Monday, February 23, 2009


For comparison: Finished sculpture of St. Theresa (above) and sketch outline of face drapery (below)

Self portrait at 26

Apollo and Daphne: multi-angled view

Gianlorenzo Bernini

The curious sculpture Apollo and Daphne , with its angled lines and voluptuous contours, is an excellent example of Bernini’s ability to incorporate movement and depth into his works. I have always been interested in seeing how various artists dealt with the “problem” of translating a three-dimensional image onto a flat sheet of paper. It was always interesting to me that, even in the Classical period, sculptures, too, seemed restricted in their design so as to be viewed from a single angle. Bernini designed extremely emotive works that could almost be construed as entirely new pieces from each different perspective. He managed to create a rich source of visual material with which to work, at least when it came to my attempts at translating his works onto pencil and paper.

With Apollo and Daphne, contortion and minute attention to detail—especially when incorporating new information with each angle—makes the image particularly vivid and dynamic. As Apollo leans forward to grasp the nymph’s waist, she begins to turn into a tree, escaping his grasp even as he holds her in his arms. The work is not too original in its subject matter, other artists in the Renaissance and Baroque had shown special attention to the Greek myths. The gods of ancient Greek history represented the idealized human form. Additionally, the myths were a vehicle for highlighting human emotion, capitalizing on the pathos of the Greek tragedy. Bernini’s figures are unique in that they blur the line between marble and flesh, static representation and fluid movement. The lack of straight lines and the rich detail in the varying planes of viewing—front, back, and side-angles—contribute to this sense of movement, and so when the nymph lunges forward and away from her pursuer, it almost seems as if she is leaping through the air. The sculpture becomes a scene rather than a mere carving of two figures, which in turn shifts the focus from a strict viewer/subject divide into a dynamic unveiling of the interaction between the figures themselves.

I realize the first image is not a drawing, but it shows Bernini in his best medium, I believe. The first self-portrait posted above was created in 1624 when Bernini was still under the patronage of pope Urban VIII. This is a humble work compared to other projects he did during this period, such as the massive gilt-bronze baldachin he designed for the tomb of St. Peter in St. Peter’s Basilica. At the same time, the sketch has its own unique appeal in its use of line and shading. One of the most interesting characteristics of this work is its use of variations in line thickness and darkness to represent the reflection of light off of a hairline. As a sketch, it was probably not intended to be viewed as a separate piece but as a starting point for a full painting. The edges of the neckline and even the right jaw-line is not strictly defined, instead, deep strokes create the illusion of depth by shrouding that part of the face in shadow. Adding to what I call an “unfinished feel” is mingling of smudging techniques and a subtle hatching technique. The lines in areas of heavy shadowing like the top of the head and the area below the chin are still somewhat discernable, but because they are all in one uniform direction (like the hair strands) or in many different directions (such as the base of the neck), the viewer interprets them as one unit.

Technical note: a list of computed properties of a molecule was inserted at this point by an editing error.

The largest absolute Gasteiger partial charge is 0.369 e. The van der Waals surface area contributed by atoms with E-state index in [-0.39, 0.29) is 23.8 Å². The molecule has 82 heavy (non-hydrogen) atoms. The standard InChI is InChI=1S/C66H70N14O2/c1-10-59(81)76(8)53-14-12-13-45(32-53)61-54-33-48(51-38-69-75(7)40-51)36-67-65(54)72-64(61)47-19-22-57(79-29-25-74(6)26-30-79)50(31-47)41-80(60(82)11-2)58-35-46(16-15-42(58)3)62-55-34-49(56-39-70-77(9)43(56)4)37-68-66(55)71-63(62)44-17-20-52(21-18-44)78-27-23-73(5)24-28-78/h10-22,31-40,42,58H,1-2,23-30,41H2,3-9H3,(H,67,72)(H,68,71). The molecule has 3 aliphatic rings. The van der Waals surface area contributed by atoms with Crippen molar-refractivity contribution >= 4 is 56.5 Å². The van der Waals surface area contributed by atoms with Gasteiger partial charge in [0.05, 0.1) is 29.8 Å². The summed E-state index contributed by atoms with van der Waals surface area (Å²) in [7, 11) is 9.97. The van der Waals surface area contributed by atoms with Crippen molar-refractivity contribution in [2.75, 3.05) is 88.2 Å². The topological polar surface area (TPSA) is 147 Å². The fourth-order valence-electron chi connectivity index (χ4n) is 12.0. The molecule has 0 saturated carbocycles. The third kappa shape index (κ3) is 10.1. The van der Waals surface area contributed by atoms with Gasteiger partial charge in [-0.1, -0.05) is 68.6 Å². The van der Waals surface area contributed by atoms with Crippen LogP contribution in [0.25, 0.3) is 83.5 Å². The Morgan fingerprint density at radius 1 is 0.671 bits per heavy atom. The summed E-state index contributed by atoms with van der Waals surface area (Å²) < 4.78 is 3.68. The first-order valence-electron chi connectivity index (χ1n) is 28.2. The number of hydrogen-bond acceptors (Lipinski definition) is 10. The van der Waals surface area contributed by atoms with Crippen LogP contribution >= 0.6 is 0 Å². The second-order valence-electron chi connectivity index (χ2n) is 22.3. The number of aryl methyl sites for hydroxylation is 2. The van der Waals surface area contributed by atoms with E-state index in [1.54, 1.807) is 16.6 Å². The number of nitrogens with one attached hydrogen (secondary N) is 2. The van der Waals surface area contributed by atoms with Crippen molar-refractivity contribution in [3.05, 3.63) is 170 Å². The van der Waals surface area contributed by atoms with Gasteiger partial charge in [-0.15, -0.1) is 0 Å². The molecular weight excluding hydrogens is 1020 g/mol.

One advantage of being a sculptor as well as a sketch artist and painter is that it allows one to test out certain visual compositions before committing them to marble (or guilt-bronze, as the case may be). Bernini often would sketch out his sculptures prior to beginning the sculpting process. These sketches can range from very detailed (for example, his Study for the figure of “Daniel” in the Chigi Chapel, S. Maria del Popolo) to very loose and cartoon-like (such as his “Studies for the Statue of Truth”), the latter possibly functioning as a means of seeing how the entire work would look as a unit or jotting down ideas for future compositions. Bernini’s versatility with sketching and drawing is evident when one compares the highly realistic self-portrait to his more abstract, simple sketch of his Ecstasy of St. Teresa. In the second one, created with chalk on paper, the lines that denote shadowing are much more visible and there is minimal smudging. Clearly the emphasis with the close-up of St. Teresa is on the angle of her face and the effect of this posture on the coif and the veil of her nun’s habit. Comparing the finished product (top image) to the sketch, one gets an idea of the function of these sketches; they capture the overall impression of the work—testing out the shadow, the silhouettes and overall composition of the sculpture.